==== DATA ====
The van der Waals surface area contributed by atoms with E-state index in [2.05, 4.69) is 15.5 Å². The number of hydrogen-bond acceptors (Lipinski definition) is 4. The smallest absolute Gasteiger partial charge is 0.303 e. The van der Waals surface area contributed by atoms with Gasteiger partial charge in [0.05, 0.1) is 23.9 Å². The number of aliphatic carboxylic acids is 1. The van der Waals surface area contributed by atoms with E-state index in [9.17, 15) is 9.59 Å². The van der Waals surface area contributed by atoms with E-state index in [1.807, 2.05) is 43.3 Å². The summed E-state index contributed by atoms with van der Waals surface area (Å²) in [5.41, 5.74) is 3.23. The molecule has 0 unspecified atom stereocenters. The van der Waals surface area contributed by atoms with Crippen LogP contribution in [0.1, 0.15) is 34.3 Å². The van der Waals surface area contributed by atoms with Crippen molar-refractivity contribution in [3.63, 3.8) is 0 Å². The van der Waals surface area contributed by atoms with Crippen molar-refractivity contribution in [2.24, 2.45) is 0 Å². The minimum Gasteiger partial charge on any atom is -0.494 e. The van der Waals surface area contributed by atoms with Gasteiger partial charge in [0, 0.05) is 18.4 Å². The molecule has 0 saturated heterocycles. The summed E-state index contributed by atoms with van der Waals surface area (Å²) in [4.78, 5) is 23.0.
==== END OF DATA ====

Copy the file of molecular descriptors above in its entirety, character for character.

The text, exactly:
The van der Waals surface area contributed by atoms with E-state index in [2.05, 4.69) is 15.5 Å². The number of hydrogen-bond acceptors (Lipinski definition) is 4. The smallest absolute Gasteiger partial charge is 0.303 e. The van der Waals surface area contributed by atoms with Gasteiger partial charge in [0.05, 0.1) is 23.9 Å². The number of aliphatic carboxylic acids is 1. The van der Waals surface area contributed by atoms with E-state index in [9.17, 15) is 9.59 Å². The van der Waals surface area contributed by atoms with E-state index in [1.807, 2.05) is 43.3 Å². The summed E-state index contributed by atoms with van der Waals surface area (Å²) in [5.41, 5.74) is 3.23. The molecule has 0 unspecified atom stereocenters. The van der Waals surface area contributed by atoms with Crippen LogP contribution in [0.1, 0.15) is 34.3 Å². The van der Waals surface area contributed by atoms with Crippen molar-refractivity contribution in [3.63, 3.8) is 0 Å². The van der Waals surface area contributed by atoms with Crippen molar-refractivity contribution in [2.24, 2.45) is 0 Å². The minimum Gasteiger partial charge on any atom is -0.494 e. The van der Waals surface area contributed by atoms with Gasteiger partial charge in [0, 0.05) is 18.4 Å². The molecule has 0 saturated heterocycles. The summed E-state index contributed by atoms with van der Waals surface area (Å²) in [4.78, 5) is 23.0.